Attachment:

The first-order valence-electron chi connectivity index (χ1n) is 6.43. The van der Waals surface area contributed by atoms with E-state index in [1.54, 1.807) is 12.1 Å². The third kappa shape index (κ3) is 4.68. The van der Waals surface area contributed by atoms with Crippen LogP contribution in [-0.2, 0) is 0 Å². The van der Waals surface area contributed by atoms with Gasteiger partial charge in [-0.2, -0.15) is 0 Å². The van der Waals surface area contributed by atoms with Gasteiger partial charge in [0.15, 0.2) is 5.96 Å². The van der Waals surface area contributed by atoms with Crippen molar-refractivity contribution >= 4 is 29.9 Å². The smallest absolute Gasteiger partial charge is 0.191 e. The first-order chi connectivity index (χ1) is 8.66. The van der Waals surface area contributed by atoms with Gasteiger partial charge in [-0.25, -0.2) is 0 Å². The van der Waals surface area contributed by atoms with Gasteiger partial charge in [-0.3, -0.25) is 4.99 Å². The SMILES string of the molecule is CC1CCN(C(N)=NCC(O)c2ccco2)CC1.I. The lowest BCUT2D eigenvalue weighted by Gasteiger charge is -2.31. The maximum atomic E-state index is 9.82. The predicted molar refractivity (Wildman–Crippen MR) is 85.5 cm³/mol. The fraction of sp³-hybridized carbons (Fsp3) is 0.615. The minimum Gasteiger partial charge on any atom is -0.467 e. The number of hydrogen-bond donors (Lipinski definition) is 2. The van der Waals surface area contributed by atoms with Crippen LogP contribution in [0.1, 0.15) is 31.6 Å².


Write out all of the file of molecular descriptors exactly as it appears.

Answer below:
The first-order valence-electron chi connectivity index (χ1n) is 6.43. The van der Waals surface area contributed by atoms with E-state index in [1.54, 1.807) is 12.1 Å². The third kappa shape index (κ3) is 4.68. The van der Waals surface area contributed by atoms with Crippen LogP contribution in [-0.2, 0) is 0 Å². The van der Waals surface area contributed by atoms with Gasteiger partial charge in [-0.2, -0.15) is 0 Å². The van der Waals surface area contributed by atoms with Gasteiger partial charge in [0.15, 0.2) is 5.96 Å². The van der Waals surface area contributed by atoms with Crippen molar-refractivity contribution >= 4 is 29.9 Å². The smallest absolute Gasteiger partial charge is 0.191 e. The first-order chi connectivity index (χ1) is 8.66. The van der Waals surface area contributed by atoms with Gasteiger partial charge in [-0.25, -0.2) is 0 Å². The van der Waals surface area contributed by atoms with Gasteiger partial charge in [-0.3, -0.25) is 4.99 Å². The SMILES string of the molecule is CC1CCN(C(N)=NCC(O)c2ccco2)CC1.I. The lowest BCUT2D eigenvalue weighted by Gasteiger charge is -2.31. The maximum atomic E-state index is 9.82. The predicted molar refractivity (Wildman–Crippen MR) is 85.5 cm³/mol. The fraction of sp³-hybridized carbons (Fsp3) is 0.615. The minimum Gasteiger partial charge on any atom is -0.467 e. The number of hydrogen-bond donors (Lipinski definition) is 2. The van der Waals surface area contributed by atoms with Crippen LogP contribution in [0.1, 0.15) is 31.6 Å².